This image, taken by the MODIS sensor on the Aqua satellite, shows the temperatures of California and Nevada during a spring heat wave in May 2004. MODIS (Moderate Resolution Imaging Spectroradiometer) measures the land temperature, which can get much warmer than the air. Notice that the tops of the Sierra Nevada mountains, which were still capped with snow, remain cool, forming a blue line at the California-Nevada border.
Click on image for full size
Courtesy of NASA
Itís the middle of the summer and itís hot Ė hotter than normal. The heat lasts for days. Itís hot at night too.
Has that ever happened where you live? Unusually hot summer weather that lasts for several days is called a heat wave.
Not all heat waves are the same. Some have high humidity. Others do not. Some last for a week or more. Others last only a few days. Heat wave temperatures will be much hotter in a region that is usually hot than in a region that is usually cool. For example, temperatures during a heat wave in southern California, where summers are usually hot, may climb to 100-130°F (38-54°C), while temperatures during a heat wave in London, England, where summers are usually mild, may be only 90-95°F (32-35°C).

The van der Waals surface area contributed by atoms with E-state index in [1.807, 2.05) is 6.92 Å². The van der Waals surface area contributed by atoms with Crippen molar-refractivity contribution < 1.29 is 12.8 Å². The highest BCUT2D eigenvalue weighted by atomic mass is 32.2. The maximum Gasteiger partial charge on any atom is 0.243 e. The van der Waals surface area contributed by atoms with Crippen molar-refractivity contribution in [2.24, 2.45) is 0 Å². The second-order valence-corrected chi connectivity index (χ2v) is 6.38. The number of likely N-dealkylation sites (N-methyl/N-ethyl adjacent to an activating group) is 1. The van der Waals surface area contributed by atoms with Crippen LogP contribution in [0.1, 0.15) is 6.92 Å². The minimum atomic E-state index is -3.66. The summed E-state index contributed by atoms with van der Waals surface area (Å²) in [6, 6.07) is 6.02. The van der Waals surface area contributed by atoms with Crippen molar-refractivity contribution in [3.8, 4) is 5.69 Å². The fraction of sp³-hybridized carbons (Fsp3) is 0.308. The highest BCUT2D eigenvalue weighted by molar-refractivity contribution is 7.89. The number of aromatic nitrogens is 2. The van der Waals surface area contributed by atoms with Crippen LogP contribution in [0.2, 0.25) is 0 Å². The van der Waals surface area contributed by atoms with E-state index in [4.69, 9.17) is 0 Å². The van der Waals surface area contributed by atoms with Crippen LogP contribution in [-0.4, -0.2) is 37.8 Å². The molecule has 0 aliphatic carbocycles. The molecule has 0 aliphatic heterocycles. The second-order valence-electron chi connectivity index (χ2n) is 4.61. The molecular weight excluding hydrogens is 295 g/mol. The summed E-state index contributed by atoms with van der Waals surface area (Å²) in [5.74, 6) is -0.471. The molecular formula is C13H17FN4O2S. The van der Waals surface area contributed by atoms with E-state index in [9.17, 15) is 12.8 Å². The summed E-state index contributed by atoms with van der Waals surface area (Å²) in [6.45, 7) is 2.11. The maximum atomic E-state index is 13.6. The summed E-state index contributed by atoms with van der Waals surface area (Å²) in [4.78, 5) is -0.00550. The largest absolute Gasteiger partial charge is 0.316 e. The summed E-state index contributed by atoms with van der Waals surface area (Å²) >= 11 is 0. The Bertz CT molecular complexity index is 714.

Heat waves are a danger to human health Ė causing heat stroke, heat exhaustion, cramps, and other ailments. They also cause crops to fail and can help start wildfires in dry areas.
How do they form? Sometimes, the jet stream, a flow of air through the mid-latitudes, can bring unusually warm air into a region. If the warm air stays put for a while, it can cause a heat wave. The heat is able to persist if there arenít rain and clouds to cool things off. The heat-trapping ability of cities, known as the urban heat island effect, can make a heat wave warmer and longer.
There are more heat waves today that there were in the past. According to the Intergovernmental Panel on Climate Change, the number of heat waves has risen, especially in Europe and Asia, and heat waves are expected to become more common during the this century.
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